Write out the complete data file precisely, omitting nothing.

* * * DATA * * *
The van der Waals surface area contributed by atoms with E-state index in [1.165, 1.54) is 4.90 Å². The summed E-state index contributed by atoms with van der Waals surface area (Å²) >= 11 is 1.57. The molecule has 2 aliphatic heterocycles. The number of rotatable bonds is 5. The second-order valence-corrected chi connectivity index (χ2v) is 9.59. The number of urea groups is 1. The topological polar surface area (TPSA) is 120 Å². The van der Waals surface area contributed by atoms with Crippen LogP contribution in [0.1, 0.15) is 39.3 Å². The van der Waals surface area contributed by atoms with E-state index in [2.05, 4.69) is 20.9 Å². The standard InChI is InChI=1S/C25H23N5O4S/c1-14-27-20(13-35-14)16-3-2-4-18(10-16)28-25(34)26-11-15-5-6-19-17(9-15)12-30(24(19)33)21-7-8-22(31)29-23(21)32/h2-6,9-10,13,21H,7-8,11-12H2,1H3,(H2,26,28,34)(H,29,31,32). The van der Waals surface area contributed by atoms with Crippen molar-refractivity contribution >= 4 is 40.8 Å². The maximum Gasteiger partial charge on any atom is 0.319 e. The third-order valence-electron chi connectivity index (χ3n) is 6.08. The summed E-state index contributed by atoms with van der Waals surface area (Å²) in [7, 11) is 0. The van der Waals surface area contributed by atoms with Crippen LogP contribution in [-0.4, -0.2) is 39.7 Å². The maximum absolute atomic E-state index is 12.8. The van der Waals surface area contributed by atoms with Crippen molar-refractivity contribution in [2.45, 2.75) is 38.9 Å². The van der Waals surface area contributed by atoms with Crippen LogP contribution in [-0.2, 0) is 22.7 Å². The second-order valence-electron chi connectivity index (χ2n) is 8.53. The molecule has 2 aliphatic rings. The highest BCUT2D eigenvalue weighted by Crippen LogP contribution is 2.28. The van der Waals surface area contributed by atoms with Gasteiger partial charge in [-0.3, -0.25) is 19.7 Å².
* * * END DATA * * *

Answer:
The van der Waals surface area contributed by atoms with E-state index in [1.165, 1.54) is 4.90 Å². The summed E-state index contributed by atoms with van der Waals surface area (Å²) >= 11 is 1.57. The molecule has 2 aliphatic heterocycles. The number of rotatable bonds is 5. The second-order valence-corrected chi connectivity index (χ2v) is 9.59. The number of urea groups is 1. The topological polar surface area (TPSA) is 120 Å². The van der Waals surface area contributed by atoms with Crippen LogP contribution in [0.1, 0.15) is 39.3 Å². The van der Waals surface area contributed by atoms with E-state index in [2.05, 4.69) is 20.9 Å². The standard InChI is InChI=1S/C25H23N5O4S/c1-14-27-20(13-35-14)16-3-2-4-18(10-16)28-25(34)26-11-15-5-6-19-17(9-15)12-30(24(19)33)21-7-8-22(31)29-23(21)32/h2-6,9-10,13,21H,7-8,11-12H2,1H3,(H2,26,28,34)(H,29,31,32). The van der Waals surface area contributed by atoms with Crippen molar-refractivity contribution >= 4 is 40.8 Å². The maximum Gasteiger partial charge on any atom is 0.319 e. The third-order valence-electron chi connectivity index (χ3n) is 6.08. The summed E-state index contributed by atoms with van der Waals surface area (Å²) in [7, 11) is 0. The van der Waals surface area contributed by atoms with Crippen LogP contribution in [-0.4, -0.2) is 39.7 Å². The maximum absolute atomic E-state index is 12.8. The van der Waals surface area contributed by atoms with Crippen molar-refractivity contribution in [2.45, 2.75) is 38.9 Å². The van der Waals surface area contributed by atoms with Crippen LogP contribution in [-0.2, 0) is 22.7 Å². The second-order valence-electron chi connectivity index (χ2n) is 8.53. The molecule has 2 aliphatic rings. The highest BCUT2D eigenvalue weighted by Crippen LogP contribution is 2.28. The van der Waals surface area contributed by atoms with Gasteiger partial charge in [-0.3, -0.25) is 19.7 Å².